English B Hl Written Assignment Rationale For Teaching

David Ripley23 January 2018 - 10:41

Your questions, Denise ...
1. The short answer is 'very strict' - there is no margin, and since the WA is submitted digitally, it is very easy for examiners to check (they will not read beyond the limit, which is likely to damage significantly the effect of the text). Sorry, but your student is going to HAVE to shorten.
2. I would be doubtful about this, Denise - it's an interesting idea, but I feel that the point of the WA is that it should be a dedicated, original piece of writing, not a 'copy & paste' from some other piece of text. I can't say definitively without seeing what the student proposes ... but I think it would be a very risky project (and anyway, would need justifying very well in the Rationale). Surely there will be a 'creative' way that the student can use the diary material ...?

Language B Standard Level (SL) and Higher Level (HL) are language acquisition courses for students with some previous experience of learning the language. While studying the language, students also explore the culture(s) connected with it.

Higher and standard levels are differentiated by the recommended teaching hours, the depth of syllabus coverage, the required study of literature at HL, and the level of difficulty and requirements of the assessment tasks and criteria.

The range of purposes and situations for using language in the language B courses extends well beyond those for language ab initio.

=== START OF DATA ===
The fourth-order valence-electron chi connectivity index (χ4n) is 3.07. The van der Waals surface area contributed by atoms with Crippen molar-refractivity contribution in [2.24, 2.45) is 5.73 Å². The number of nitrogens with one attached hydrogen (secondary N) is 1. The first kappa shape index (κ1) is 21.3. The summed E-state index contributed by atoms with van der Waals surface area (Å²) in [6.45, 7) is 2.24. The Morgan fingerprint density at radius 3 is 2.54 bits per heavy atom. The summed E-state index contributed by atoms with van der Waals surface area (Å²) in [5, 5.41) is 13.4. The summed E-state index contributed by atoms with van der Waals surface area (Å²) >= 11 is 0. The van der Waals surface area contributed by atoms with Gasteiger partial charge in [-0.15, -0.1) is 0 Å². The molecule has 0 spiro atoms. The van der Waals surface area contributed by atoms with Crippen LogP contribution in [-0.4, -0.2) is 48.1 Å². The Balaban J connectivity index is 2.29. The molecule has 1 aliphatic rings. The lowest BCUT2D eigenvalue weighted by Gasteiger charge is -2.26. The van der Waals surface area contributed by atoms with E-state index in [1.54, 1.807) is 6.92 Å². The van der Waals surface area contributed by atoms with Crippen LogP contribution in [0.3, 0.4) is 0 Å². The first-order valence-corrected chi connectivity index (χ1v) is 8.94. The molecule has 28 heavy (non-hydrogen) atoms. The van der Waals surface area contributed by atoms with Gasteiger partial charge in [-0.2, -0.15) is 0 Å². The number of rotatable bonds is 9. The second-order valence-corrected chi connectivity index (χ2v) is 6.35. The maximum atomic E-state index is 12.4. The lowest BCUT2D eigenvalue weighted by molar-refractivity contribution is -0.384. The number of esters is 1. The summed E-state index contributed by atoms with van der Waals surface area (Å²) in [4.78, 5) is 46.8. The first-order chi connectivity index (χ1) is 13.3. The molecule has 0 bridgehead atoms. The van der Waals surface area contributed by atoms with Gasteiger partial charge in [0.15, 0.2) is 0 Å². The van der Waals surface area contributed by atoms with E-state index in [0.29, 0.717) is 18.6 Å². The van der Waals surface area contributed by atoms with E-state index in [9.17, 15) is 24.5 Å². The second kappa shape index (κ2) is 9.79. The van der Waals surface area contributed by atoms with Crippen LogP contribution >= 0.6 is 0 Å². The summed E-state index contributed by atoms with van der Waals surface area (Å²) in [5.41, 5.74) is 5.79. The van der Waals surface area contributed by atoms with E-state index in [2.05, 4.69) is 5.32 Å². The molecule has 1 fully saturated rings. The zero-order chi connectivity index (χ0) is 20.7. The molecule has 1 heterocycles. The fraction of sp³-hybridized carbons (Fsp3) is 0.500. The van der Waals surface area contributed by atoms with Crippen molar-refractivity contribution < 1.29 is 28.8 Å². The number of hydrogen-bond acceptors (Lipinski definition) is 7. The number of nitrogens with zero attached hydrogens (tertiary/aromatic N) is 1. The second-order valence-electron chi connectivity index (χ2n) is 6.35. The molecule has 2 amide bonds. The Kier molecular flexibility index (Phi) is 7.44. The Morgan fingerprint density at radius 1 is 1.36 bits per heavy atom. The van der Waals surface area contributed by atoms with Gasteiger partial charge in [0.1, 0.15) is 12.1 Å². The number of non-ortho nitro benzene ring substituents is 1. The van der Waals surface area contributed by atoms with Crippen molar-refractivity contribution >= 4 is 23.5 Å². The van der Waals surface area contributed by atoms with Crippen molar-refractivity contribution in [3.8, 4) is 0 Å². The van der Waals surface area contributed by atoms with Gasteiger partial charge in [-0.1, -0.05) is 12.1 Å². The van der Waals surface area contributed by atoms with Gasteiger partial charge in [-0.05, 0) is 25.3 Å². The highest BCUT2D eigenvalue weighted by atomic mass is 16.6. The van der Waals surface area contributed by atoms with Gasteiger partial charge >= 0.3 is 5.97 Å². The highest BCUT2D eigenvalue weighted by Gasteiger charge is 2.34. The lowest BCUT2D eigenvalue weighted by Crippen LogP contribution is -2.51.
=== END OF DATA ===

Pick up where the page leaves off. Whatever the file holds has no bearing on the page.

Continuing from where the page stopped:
The course is organized into themes. Three core themes are required: communication and media, global issues, and social relationships. In addition, at both HL and SL, teachers select two more themes from five options provided. Finally, two works of literature are studied at HL only.

Key features of the curriculum and assessment models

  • Available at standard (SL) and higher levels (HL)
  • The minimum prescribed number of hours is 150 for SL and 240 for HL
  • Interactive, productive and receptive skills are developed through contextualized study of language, texts and themes
  • Intercultural understanding and plurilingualism are key goals of the course
  • Students are exposed to a variety of authentic texts and they produce work in a variety of communicative contexts
  • Students are assessed both externally and internally
  • External assessment at SL consists of exercises to demonstrate understanding of authentic print texts based on the core themes (receptive skills), a writing exercise based on the options (productive skills), and a written assignment based on the core themes (integrating receptive and productive skills)
  • External assessment at HL consists of exercises to demonstrate understanding of authentic print texts based on the core themes (receptive skills), two writing exercises, one based on the core and the other based on the options (productive skills), and a written assignment based on one of the literary texts (integrating receptive and productive skills)
  • Internal assessment at both SL and HL tests students’ abilities in listening and speaking in a genuine conversation format (integrating receptive, productive and interactive skills). Internal assessment consists of an individual oral based on the options (presentation and discussion with the teacher), and an interactive oral based on the core (three classroom activities assessed by the teacher)

Read about group 3: individuals and societies

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